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About Us
Vision
"The Oregon Public Safety Community is Working to Improve Wireless Communications"
Saving lives and protecting the public during a disaster, or during any day of the year, depends upon reliable communication systems that allow public safety officers and other emergency officials to talk to one another. Not only does new digital communication technology offer us the ability to protect lives, over the long-term it can reduce - and help avoid - costs of operating public safety agencies.
 
To read more about the SIEC, see the SIEC Brochure published in fall 2004.
 
SIEC Goals
  • Create a common understanding of communications interoperability throughout Oregon;
  • Adopt common language, coordinated protocols and standards statewide; and
  • Integrate existing and future interoperable communications systems.
Mission Statement
The mission of the Oregon State Interoperability Executive Council is to develop recommendations for policy and guidelines, identify technology and standards, and coordinate intergovernmental resources to facilitate statewide wireless communications interoperability.
 
The Oregon State Interoperability Executive Council Charter was adopted July 1, 2003 and updated May 13, 2014.
Organization
Annual Performance Measures

 
THE SIEC IS A PUBLIC SAFETY PARTNERSHIP
 
The Oregon State Interoperability Executive Council (SIEC), created by Governor’s Executive Order 02-17 in 2002, is charged with improving and developing interoperable public safety communication systems in Oregon.  Through the Governor, its advisory recommendations will form public safety communication policy in Oregon.
 
Interoperability is an obscure label for the simple idea of providing for the ability for public safety officers and first responders to talk to one another, efficiently, timely, and effectively.  The National Task Force on Interoperability defines interoperability as “…the ability of public safety agencies to talk to one another via radio communications systems – to exchange voice and/or data with one another on demand in real time, when needed.”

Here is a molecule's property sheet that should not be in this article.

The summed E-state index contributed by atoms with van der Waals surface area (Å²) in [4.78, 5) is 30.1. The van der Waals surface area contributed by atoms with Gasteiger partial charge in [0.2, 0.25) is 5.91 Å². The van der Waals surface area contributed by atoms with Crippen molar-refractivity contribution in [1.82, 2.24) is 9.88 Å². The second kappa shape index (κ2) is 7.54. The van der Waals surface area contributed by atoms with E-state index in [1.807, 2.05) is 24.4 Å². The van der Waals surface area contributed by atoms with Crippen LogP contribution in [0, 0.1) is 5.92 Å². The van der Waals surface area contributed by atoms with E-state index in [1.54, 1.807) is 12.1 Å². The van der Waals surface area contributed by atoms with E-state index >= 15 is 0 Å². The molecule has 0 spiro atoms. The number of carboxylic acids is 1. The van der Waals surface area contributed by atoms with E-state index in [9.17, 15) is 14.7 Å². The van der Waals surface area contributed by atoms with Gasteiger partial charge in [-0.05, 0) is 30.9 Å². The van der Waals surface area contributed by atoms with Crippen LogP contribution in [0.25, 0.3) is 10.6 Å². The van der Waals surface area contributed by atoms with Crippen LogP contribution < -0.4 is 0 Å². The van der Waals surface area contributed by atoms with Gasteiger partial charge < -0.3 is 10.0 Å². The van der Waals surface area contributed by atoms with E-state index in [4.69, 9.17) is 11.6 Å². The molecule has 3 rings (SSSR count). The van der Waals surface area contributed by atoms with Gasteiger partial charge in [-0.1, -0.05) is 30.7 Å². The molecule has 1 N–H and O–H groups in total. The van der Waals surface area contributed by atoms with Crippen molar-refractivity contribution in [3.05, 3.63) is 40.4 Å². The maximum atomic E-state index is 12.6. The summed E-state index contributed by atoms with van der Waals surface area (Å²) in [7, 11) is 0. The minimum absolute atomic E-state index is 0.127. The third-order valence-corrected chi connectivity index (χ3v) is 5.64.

Improving public safety communication systems is important to saving lives and protecting property.  That is why the work of the SIEC is vital to the citizens of Oregon.  
 
The 17 voting members of the SIEC represent a unique partnership of state and local public safety organizations that have a strong interest in the creation and operation of public safety communication systems.  All of these partners are working hard to deliver tangible results because they understand that weaknesses in the current communication systems compromise their individual and collective ability to protect the public, and they are committed to changing this situation.
 
The SIEC involves counties, cities, special districts, fire and law enforcement associations, 9-1-1 public safety telecommunications, state agencies, the Governor’s Public Safety Advisor, and other people who are working together to create a blueprint for future communications coordination.  It is the ability of these different groups to work together that will allow the full and successful development of wireless radio interoperability in Oregon.
 
This work will have two major benefits for Oregonians: 1) better service from all public safety agencies; and, 2) gains in efficiencies that will reduce redundant expenditures of taxpayer dollars.  It will also benefit all of Oregon’s public safety professionals that may be called upon to put their lives on the line to protect the public.  These primary benefits are the driving force for the work of the SIEC, and for its commitment to take action on priority issues for which they are responsible. 
 
THE SIEC PRIORITIES
 
The priorities of the SIEC are clearly detailed in the governor’s executive order.  Under this executive direction the SIEC will be:
  • Recommending strategies to improve Oregon’s wireless interoperability between public safety agencies communication systems;
  • Determining standards to ensure consistent development of existing and future wireless communications infrastructure;
  • Identifying immediate short-term technological and policy solutions that tie existing infrastructure together into an interoperable communication system;
  • Developing long-term technical and policy recommendations to establish a statewide public safety radio backbone to improve emergency response and day-to-day public safety operations; and,
  • Providing policy leadership in the development of legislation and state and local policies necessary to achieve wireless interoperability in Oregon.
There are many barriers to overcome, and investment decisions to make, before Oregon has a fully interoperable statewide communication system.  However, the work of the SIEC has already improved public safety communications, and the SIEC will continue to provide leadership and solutions that will improve communication systems interoperability.